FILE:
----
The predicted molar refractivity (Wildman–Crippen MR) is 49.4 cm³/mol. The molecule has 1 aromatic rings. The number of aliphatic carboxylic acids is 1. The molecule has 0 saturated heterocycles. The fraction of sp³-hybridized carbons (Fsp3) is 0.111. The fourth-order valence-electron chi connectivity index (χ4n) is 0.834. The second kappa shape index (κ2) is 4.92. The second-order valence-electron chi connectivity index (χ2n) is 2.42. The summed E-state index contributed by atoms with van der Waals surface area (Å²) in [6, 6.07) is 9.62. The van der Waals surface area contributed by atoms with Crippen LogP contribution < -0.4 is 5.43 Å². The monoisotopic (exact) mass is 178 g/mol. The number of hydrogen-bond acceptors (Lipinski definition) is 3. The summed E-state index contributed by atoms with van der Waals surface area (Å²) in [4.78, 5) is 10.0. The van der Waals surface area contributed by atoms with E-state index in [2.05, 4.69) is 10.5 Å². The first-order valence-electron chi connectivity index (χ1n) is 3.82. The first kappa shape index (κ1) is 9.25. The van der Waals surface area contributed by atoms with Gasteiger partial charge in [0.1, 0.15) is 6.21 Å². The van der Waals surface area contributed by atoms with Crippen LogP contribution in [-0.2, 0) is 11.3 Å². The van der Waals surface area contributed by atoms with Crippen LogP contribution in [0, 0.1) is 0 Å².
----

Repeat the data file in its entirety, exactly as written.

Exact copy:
The predicted molar refractivity (Wildman–Crippen MR) is 49.4 cm³/mol. The molecule has 1 aromatic rings. The number of aliphatic carboxylic acids is 1. The molecule has 0 saturated heterocycles. The fraction of sp³-hybridized carbons (Fsp3) is 0.111. The fourth-order valence-electron chi connectivity index (χ4n) is 0.834. The second kappa shape index (κ2) is 4.92. The second-order valence-electron chi connectivity index (χ2n) is 2.42. The summed E-state index contributed by atoms with van der Waals surface area (Å²) in [6, 6.07) is 9.62. The van der Waals surface area contributed by atoms with Crippen LogP contribution < -0.4 is 5.43 Å². The monoisotopic (exact) mass is 178 g/mol. The number of hydrogen-bond acceptors (Lipinski definition) is 3. The summed E-state index contributed by atoms with van der Waals surface area (Å²) in [4.78, 5) is 10.0. The van der Waals surface area contributed by atoms with E-state index in [2.05, 4.69) is 10.5 Å². The first-order valence-electron chi connectivity index (χ1n) is 3.82. The first kappa shape index (κ1) is 9.25. The van der Waals surface area contributed by atoms with Gasteiger partial charge in [0.1, 0.15) is 6.21 Å². The van der Waals surface area contributed by atoms with Crippen LogP contribution in [-0.2, 0) is 11.3 Å². The van der Waals surface area contributed by atoms with Crippen LogP contribution in [0, 0.1) is 0 Å².